For the third year in a row, Egypt’s government has missed an April 1 deadline to release details about the budget for the upcoming fiscal year.
Citing the need for transparency, oversight and public discussion about how public funds are allocated, rights groups have called on the interim government to publicly release information about its proposed budget for the 2014/15 financial year, which begins on July 1.
Under Egyptian law, the government is obliged to release a draft of the state’s general budget at the beginning of April, 90 days before the beginning of the new financial year.
The government is also supposed to release draft budgets for state enterprises and economic bodies. These releases should be accompanied by a simplified “citizen’s budget” that explains the program for non-specialists, as well as a program budget that explains allocations for economic and social projects and programs.
“April 1 went by without the finance ministry issuing any of the documents required by law to be released prior to that date,” notes the statement, which was co-signed by the seven rights groups, including the Egyptian Association for Collective Rights, the Egyptian Initiative for Personal Rights and the Egyptian Center for Social and Economic Rights.
“Evidence confirms the current interim government’s lack of interest in reversing the situation. This would mean that, for the third time in a row, the state’s general budget will be adopted without passing through the discussion phase, which was supposed to be carried out by members of the parliament, acting as peoples’ representatives, and without holding a real societal debate as an alternative,” the statement continues.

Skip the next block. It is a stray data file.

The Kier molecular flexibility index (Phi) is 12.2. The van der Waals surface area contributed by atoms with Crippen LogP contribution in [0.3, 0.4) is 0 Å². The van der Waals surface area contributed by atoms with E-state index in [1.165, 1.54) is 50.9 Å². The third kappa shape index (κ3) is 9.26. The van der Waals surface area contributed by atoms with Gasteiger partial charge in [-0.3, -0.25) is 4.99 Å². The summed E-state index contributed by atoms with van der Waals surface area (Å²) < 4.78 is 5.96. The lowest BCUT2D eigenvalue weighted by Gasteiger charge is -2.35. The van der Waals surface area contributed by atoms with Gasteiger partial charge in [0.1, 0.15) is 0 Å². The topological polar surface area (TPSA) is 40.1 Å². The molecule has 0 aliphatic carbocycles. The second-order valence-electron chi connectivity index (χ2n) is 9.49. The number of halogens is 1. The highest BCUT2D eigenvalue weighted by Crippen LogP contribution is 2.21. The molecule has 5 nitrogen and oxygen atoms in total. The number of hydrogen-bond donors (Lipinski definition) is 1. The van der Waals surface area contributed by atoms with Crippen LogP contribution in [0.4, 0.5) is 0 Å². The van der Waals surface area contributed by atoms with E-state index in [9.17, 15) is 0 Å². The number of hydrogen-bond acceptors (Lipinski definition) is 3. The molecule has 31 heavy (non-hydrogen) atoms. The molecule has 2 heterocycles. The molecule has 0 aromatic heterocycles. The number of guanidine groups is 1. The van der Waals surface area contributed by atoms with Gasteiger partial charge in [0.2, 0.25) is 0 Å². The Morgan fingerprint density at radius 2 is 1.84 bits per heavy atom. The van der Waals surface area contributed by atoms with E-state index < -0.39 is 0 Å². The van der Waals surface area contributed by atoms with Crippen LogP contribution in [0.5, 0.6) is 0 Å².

As of April 16, the ministry’s website posted a document outlining the general guidelines and laws related to preparing the 2014/15 budget, but no details about the actual budget proposal, or any supplementary documentation.
Egypt has for years been criticized about the lack of transparency in its budget. A 2013 report from the European Court of Auditors cited a number of problems. Military expenditure is not declared — a situation that continues under the current constitution — nor is detail provided on presidential expenses. The report also noted the prevalence of so-called “special funds,” held by ministries and other government agencies, which are not tracked as part of the state budget. Poor auditing was also cited, including the lack of post-revolution reform in Egypt’s Central Auditing Organization.
To further complicate matters, over the past three years, Egypt has not had a sitting parliament during the spring months when the legislature should be discussing and debating the financial plans for the upcoming fiscal year.
In 2012, while the Supreme Council of Armed Forces held executive authority, the Muslim Brotherhood-led parliament was first suspended in May, and then dissolved completely by the Supreme Constitutional Court in June.
Last year, the lower house of parliament was once again dissolved, leaving only the Shura Council to discuss the law. According to the Egyptian Initiative for Personal Rights, the Ministry of Finance presented its draft budget to the Shura Council in secret, without making it available for citizen review.
“The finance ministry’s failure to publish these budget bills before being adopted by the head of the executive branch at the time had completely disposed of any public role in their review, even in the media and various means of communications,” the rights groups claim.
This year, once again, Egypt finds itself without a legislative branch. In the original roadmap laid out after former President Mohamed Morsi was deposed in July, parliamentary elections were supposed to be held before a president was elected, but that decision was reversed in January.
In the absence of a parliament, the rights groups called on the government to hold a social dialogue on the proposed budget, and to take seriously any recommendations that come out of this process. If not, they said, the current government will perpetuate a situation in which a lack of transparency means state budgets “are surrounded by suspicions of conflicts of interest related to their preparation, drafting, and implementation by the executive branch in a unilateral manner.”